Guest Blogger: Jim Robenalt on how HBO’s Broadwalk Empire flubbed its take on President Warren G. Harding

While skillfully written and engaging, the new HBO series Boardwalk Empire creates a highly flawed view of our 29th President, Warren G. Harding, and his alleged relationship with Nan Britton. The caricature of Harding continues a long-series of smears that date back to the 1920s.

Harding’s relationship with Nan Britton is questionable. His relationship with a woman named Carrie Phillips is not. My book, The Harding Affair, discloses Harding’s complex relationship with Mrs. Phillips through the use of over 900 pages of letters Harding wrote to Phillips from 1910 though 1920, when he was elected President of the United States. Phillips and Harding were caught in an age when divorce was unthinkable and there were multifaceted reasons for their long-term (15 year) affair. The affair was much too complicated to caulk it up sheer womanizing.

The Britton allegations are subject to real doubt, as I point out in my book. Ms. Britton lived directly behind Carrie Phillips’s home in Marion, and there is good reason to believe her book, The President’s Daughter, came from her familiarity with the Harding/Phillips correspondence and not because of any real relationship between then-Senator Harding and Ms. Britton.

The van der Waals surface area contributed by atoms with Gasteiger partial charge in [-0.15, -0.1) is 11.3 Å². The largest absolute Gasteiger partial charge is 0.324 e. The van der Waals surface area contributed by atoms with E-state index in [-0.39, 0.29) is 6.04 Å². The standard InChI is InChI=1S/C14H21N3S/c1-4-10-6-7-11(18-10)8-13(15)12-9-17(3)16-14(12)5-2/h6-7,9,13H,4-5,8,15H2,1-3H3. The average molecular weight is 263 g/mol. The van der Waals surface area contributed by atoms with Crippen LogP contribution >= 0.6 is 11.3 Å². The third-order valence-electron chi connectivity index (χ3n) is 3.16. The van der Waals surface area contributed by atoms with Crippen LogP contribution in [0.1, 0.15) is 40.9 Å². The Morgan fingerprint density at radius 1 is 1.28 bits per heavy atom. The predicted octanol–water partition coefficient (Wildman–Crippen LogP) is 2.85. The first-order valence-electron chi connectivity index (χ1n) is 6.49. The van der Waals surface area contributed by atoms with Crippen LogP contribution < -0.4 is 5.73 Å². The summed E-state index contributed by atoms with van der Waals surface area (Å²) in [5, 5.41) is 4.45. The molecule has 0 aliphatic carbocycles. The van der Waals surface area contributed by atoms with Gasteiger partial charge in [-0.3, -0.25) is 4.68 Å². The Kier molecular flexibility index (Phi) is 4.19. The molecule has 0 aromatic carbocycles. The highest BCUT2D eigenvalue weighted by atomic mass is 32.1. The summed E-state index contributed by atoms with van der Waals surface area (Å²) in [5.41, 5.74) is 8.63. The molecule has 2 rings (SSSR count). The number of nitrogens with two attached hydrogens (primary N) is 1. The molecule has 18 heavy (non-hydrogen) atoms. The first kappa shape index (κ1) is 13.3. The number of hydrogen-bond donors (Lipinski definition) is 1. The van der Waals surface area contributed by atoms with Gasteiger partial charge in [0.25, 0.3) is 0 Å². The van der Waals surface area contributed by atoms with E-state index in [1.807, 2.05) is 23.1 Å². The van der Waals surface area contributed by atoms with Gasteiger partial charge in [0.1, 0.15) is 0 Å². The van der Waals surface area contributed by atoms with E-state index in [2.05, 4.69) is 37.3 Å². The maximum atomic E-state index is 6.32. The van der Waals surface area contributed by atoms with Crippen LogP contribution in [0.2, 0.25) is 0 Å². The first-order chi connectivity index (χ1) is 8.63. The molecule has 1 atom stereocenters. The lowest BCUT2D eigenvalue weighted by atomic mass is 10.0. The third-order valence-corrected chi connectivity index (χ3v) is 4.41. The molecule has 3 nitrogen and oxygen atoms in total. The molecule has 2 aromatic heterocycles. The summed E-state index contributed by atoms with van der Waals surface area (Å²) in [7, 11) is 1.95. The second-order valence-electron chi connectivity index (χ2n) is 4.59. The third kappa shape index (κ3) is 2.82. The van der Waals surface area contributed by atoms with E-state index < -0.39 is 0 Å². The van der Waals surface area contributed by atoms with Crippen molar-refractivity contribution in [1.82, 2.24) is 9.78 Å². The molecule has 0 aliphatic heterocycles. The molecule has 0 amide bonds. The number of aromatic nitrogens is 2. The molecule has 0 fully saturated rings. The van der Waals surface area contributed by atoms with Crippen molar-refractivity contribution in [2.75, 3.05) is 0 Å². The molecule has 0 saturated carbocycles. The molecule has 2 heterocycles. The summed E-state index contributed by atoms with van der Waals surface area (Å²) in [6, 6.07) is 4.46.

The HBO series relies on biographies that falsely used the Phillips correspondence. Worse, letters Mr. Harding wrote to Mrs. Phillips are used to manufacture dialogue for Ms. Britton’s character.

But sadly for history, these smears of President Harding distort what he did as President and as a U. S. Senator. Harding was no “imbecile,” as Nucky Thompson, the main character in the HBO series, calls him. As a Senator, Harding courageously stood against Woodrow Wilson’s call for America to go to war to “make the world safe for democracy,” though he did vote for war. In a lesson America never learned, Harding warned that it is not the business of the United States to engage in regime change through the violence of war.

During his presidency, Harding pardoned Socialist Eugene Debs, who was rotting in an Atlanta prison, sent there by the Wilson Administration for violating the Espionage and Sedition Act.